“The increase in manpower shows right away,” said Travaglia, who added the precinct is now able to send out six or seven cars per tour, along with specialty units.
Eight of the officers, all of which were assigned to patrol, have been deployed on the midnight tour.

The officers came from impact zones throughout the city.

Also discussed at the meeting was the proliferation of noise complaints — the number one grievance in the city, the officers said — that arise as the weather warms up.

While the officers said “unreasonable noise” is not acceptable at any time during the day, after 9 p.m. and 10 p.m. the allowable decibel level decreases.

Enforcing noise violations is difficult, officers said, because the culprit often turns the volume down when a police vehicle approaches.

Queens Veterans Day Parade honors those who served

| rcasiano@queenscourier.com

THE COURIER/Photos by Mike DiBartolomeo. The third annual Queens Veterans Day Parade drew 800 local veterans and their supporters to Middle Village this past weekend.

The third annual Queens Veterans Day Parade drew 800 local veterans and their supporters to Middle Village this past weekend to honor those who served in the Vietnam War.

Veterans from the Vietnam Veterans of America, Queens Chapter 32 and the North Shore Marine Corps League were joined by several community leaders and organizations on Sunday, November 6 for a parade and ceremony at Christ the King High School.

During the only Veterans Day parade in Queens, the community cheered on their Vietnam War vets, some of whom recall the criticism at home for serving in the then very unpopular war.

“It was great to be appreciated, but look how long it took,” said Pastor Toro, Jr., of Ridgewood, who was honored as one of the Grand Marshalls and is the president of the Vietnam Veterans of America, Queens Chapter 32. “I am standing up here for all the Vietnam War veterans. We have their backs.”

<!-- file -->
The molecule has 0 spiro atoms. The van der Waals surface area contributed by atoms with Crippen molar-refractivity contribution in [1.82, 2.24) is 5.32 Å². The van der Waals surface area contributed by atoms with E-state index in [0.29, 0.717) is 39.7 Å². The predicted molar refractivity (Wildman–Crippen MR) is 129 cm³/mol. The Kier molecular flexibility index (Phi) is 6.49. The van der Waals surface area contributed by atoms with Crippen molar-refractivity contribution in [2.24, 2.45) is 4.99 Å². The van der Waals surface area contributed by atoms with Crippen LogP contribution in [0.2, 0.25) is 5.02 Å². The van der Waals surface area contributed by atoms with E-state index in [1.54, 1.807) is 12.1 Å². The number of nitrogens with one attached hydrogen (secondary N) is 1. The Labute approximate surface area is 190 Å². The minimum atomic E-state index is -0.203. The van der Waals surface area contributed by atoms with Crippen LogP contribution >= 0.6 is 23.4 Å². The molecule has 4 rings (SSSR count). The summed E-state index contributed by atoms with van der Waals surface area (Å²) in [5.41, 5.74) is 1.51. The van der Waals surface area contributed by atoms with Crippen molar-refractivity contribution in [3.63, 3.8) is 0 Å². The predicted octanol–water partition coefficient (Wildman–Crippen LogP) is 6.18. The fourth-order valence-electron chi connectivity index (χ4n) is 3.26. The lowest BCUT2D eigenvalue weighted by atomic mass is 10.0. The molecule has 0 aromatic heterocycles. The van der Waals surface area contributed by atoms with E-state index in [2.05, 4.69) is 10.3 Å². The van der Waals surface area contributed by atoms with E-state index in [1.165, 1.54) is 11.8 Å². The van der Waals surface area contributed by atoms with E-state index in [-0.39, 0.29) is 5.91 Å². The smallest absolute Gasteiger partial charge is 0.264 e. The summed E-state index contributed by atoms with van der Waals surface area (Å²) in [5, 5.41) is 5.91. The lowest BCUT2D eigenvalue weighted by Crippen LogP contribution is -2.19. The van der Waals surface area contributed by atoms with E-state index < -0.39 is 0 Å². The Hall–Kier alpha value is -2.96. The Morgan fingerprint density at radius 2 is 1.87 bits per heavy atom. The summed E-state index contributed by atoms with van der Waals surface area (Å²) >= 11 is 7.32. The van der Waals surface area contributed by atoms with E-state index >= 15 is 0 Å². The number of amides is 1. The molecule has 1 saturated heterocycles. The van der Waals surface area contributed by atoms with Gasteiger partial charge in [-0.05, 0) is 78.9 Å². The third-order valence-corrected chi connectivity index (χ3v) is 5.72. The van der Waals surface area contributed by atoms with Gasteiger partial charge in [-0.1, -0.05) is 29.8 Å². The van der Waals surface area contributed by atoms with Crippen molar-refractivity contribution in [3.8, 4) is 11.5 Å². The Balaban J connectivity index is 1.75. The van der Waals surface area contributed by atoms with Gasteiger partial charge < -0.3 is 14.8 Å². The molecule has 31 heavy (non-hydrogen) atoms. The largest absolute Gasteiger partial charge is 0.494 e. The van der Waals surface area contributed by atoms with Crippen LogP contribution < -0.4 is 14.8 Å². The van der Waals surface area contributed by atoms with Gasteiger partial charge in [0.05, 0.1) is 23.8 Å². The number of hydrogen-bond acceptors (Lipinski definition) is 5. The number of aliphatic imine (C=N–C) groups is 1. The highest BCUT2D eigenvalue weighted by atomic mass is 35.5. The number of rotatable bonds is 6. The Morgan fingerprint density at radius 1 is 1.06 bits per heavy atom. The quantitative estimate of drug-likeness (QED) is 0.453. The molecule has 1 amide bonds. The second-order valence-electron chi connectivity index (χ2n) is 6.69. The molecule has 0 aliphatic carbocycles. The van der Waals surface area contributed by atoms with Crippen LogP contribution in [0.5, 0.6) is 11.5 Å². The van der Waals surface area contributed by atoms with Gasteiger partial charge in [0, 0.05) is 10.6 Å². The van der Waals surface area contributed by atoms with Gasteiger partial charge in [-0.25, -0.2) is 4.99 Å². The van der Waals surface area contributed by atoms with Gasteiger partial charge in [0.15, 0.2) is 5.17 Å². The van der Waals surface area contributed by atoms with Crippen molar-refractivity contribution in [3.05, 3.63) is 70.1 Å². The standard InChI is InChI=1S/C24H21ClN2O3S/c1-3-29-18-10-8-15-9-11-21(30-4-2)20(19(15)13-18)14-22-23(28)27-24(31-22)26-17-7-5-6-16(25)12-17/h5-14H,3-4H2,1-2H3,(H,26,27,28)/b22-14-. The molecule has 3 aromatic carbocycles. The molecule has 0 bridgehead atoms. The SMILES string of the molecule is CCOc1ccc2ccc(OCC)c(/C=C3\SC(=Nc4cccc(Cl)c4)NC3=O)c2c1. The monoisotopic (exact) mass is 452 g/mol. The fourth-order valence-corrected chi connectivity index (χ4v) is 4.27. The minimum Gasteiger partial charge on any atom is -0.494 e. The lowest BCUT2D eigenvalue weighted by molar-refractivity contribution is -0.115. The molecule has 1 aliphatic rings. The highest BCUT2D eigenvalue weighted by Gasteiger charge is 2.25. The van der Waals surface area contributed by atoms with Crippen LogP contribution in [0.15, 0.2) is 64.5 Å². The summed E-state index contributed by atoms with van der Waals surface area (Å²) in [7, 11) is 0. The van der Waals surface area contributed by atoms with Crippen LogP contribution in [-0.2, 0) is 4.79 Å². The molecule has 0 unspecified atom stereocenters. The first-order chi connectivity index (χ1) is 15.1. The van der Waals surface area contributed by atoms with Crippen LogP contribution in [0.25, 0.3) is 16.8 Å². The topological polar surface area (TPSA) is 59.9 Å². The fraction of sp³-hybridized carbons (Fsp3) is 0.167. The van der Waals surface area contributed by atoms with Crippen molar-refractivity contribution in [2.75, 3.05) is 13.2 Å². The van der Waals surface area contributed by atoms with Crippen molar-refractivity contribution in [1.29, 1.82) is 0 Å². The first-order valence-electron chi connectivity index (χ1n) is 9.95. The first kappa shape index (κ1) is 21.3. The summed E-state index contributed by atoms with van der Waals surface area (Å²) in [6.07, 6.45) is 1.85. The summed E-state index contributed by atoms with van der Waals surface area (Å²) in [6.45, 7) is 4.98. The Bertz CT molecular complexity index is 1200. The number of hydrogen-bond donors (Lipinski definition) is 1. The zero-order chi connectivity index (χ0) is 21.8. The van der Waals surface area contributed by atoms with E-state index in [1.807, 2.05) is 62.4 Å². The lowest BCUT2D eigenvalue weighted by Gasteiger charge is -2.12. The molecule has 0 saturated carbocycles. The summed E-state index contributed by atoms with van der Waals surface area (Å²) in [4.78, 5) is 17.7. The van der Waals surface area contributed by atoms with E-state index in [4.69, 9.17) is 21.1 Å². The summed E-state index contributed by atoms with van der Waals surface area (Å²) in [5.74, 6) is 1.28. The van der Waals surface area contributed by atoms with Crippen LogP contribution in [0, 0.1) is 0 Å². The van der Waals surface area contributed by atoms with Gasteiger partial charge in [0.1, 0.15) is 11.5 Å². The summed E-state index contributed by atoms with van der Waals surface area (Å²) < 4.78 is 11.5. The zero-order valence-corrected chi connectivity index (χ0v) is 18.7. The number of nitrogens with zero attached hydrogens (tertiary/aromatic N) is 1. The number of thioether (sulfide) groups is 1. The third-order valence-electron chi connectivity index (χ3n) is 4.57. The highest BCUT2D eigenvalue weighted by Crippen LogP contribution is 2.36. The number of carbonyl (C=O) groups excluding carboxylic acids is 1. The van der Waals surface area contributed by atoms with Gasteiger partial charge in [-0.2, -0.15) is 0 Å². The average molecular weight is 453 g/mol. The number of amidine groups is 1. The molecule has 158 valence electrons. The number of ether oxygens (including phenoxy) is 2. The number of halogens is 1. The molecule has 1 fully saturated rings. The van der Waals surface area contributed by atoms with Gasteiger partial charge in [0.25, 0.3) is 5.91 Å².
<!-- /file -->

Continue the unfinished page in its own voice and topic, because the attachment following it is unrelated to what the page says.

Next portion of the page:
The ceremony capped the afternoon parade that had various groups march 10 blocks from Metropolitan Avenue and 79th Place to the high school.

School groups such as the Sunnyside Drum Corp. and the Sacred Heart Twirlers and many more supporters joined the Queens veteran groups as they marched. Councilmembers Elizabeth Crowley and Peter Vallone Jr. were also on hand to salute the veterans at the parade.

David Hills, a Marine from Forest Hills, stood on the sidelines with his wife, cheering on the classic cars, bag pipe music and his comrades who marched in the parade.

“It’s the biggest parade I’ve ever seen. It’s very nice,” said Hills, who is a member of the North Shore Marine Corps. As he watched, a committee member thanked him for his service with a handshake.

“It’s terrific,” he said of the acknowledgment. “We really appreciate it when they say that.”

The annual Queens Veterans Day Parade started three years ago out of a need from the community to salute their troops closer to home.

The parade was sponsored by the Catholic War Veterans Post 1172, Middle Village Chamber of Commerce and the Middle Village Property Owners and Residents Association.